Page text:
Cricket, the quintessential Empire sport, attracted many of India’s royal elite and Indian university students in Britain. One of the most famous early cricketers was K S Ranjitsinhji, Prince of Nawanagar State in India. A student at Trinity College, Cambridge, he started playing for Sussex in 1895 and became team captain four years later. The first Indian to play for England in 1896, Ranji made his test match debut against Australia at Old Trafford cricket ground. In 1899, he was the first cricketer to score 3,000 runs in one season, a feat he repeated in 1900. His partnership with fellow Sussex cricketer C B Fry was one of the most successful in cricket history.

As a champion batsman, Ranji captured the public imagination. Songs, such as this one by C T West, were written in his praise. / British Library, Public Domain

A champion batsman and affectionately known as Ranji, he captured the public imagination and was worshipped by his fans. Cigarette cards and other souvenirs featured his image, and songs were written in his praise. Over his 27-year career in test cricket he scored over 24,600 runs, including 72 centuries, and took 133 wickets.[1] Many others – like Iftikar-Ali Khan, Nawab of Pataudi (the last cricketer to play for both England and India) and Monty Panesar – have followed in his tracks.

Rabindranath Tagore, Nobel Prize Winner

    

Gitanjali, by Rabindranath Tagore, is a collection of his poems translated from Hindustani. In 1913, Tagore was awarded a Nobel Prize for Literature because of his ‘profoundly sensitive, fresh and beautiful verse’. / British Library, Public Domain

Poet Rabindranath Tagore won the Nobel Prize for Literature in 1913 for his collection Gitanjali, published in London in 1912. The prize gained much significance by being given to an Indian for the first time. This honour established Tagore’s literary reputation worldwide. Tagore was awarded a knighthood for services to literature in 1915 which he renounced in 1919 in protest against the Amritsar massacre (also known as the Jallianwala Bagh massacre). He remained a lasting influence on poets like W B Yeats and Ezra Pound.

Rabindranath Tagore was a renowned author, visual artist and educational theorist, which led to him being lionised by British society. / British Library, Public Domain

Tagore was also renowned as a visual artist and educational theorist. His school at Santiniketan and Viswa-Bharati University focused on developing the child’s imagination and had a lasting impact on education. Santiniketan engaged many scholars from across the world, including his English friends, Oxford professor E J Thompson, missionary C F Andrews and Lord Elmhirst, who followed Tagore’s learning and teaching style at Dartington Hall, Devon.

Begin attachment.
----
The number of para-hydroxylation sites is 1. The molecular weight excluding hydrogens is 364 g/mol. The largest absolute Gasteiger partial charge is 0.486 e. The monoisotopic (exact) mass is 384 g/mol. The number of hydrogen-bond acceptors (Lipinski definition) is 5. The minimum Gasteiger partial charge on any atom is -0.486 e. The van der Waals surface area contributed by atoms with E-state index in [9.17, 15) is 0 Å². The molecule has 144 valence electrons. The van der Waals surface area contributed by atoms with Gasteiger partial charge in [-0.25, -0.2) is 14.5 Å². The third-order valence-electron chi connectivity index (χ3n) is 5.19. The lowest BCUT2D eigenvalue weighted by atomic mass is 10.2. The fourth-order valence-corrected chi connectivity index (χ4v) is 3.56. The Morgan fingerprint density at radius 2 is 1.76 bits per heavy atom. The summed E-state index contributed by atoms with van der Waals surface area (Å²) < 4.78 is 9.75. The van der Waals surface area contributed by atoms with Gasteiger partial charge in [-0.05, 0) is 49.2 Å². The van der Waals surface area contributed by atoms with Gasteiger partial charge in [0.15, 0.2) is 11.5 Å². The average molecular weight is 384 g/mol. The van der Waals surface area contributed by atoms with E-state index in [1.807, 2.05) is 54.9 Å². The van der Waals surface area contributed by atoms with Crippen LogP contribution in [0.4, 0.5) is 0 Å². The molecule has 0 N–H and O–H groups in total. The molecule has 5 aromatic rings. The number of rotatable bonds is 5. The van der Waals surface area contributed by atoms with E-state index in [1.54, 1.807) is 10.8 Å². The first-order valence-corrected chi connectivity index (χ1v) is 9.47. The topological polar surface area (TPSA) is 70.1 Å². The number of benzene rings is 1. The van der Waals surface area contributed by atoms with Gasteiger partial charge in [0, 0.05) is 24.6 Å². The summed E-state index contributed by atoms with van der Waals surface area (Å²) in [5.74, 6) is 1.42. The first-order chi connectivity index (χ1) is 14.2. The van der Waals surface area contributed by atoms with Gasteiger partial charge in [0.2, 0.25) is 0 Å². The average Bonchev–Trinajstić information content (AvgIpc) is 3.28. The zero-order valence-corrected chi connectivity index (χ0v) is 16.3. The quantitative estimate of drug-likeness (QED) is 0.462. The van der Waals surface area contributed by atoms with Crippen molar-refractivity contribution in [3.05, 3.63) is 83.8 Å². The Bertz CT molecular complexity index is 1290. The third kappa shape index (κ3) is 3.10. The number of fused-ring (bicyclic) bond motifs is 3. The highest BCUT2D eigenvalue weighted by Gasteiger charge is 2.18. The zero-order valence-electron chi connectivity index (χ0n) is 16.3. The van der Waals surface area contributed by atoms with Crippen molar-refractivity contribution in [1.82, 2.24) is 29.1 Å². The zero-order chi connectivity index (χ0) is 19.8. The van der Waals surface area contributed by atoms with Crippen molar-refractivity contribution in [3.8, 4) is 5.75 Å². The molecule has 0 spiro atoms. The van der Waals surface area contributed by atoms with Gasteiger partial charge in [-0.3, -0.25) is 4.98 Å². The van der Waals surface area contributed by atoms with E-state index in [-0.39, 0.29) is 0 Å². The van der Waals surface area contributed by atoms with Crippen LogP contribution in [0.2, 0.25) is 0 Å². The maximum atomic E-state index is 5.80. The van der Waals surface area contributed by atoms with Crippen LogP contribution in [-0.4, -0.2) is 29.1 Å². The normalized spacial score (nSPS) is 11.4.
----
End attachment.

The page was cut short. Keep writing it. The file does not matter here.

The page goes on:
Ananda Coomaraswamy and Eric Gill

Art historian Ananda Coomaraswamy contributed significantly to debates on Indian art in Britain. A founding member of London’s India Society in 1910, he promoted Indian art to educate Europeans about Indian sculpture and painting. Jacob Epstein and Eric Gill, two of Britain’s most important modernist sculptors, enthusiastically began to imitate Indian techniques and styles, inspired by photos shown to them by Coomaraswamy.

Asians in 1930s Literary London

The Bibliophile bookshop, situated near the British Museum, became a meeting place for Indian writers in the 1930s. / British Library, Public Domain

Many South Asian writers and editors were part of London’s vibrant literary scene, forming lasting relationships with their British counterparts. T S Eliot and E M Forster mentored writers such as Mulk Raj Anand and V K Narayana Menon. Many worked with George Orwell for the Indian Section of the BBC’s Eastern Service. Through his magazine Poetry London (1939–50) Ceylon-born editor M J Tambimuttu revived poetry in war-time London, publishing work by poets such as Dylan Thomas and William Empson and artists like Barbara Hepworth.

An advertisement for the magazine Indian Writing which was edited by people associated with the Indian Progressive Writers’ Association. It featured short stories, critical essays and reviews. / British Library, Public Domain

The magazine Indian Writing was edited by Asians associated with the Indian Progressive Writers’ Association. It featured short stories, critical essays and reviews. It provided a platform for many writers and activists in the 1940s. Published from Sasadhar Sinha’s Bibliophile Bookshop near the British Museum, it served as a meeting place for many Indian intellectuals.

Note

  1. ESPNcricinfo, ‘Ranji’, [accessed April 2017].



Originally published by the British Library under a Creative Commons Attribution 4.0 International license.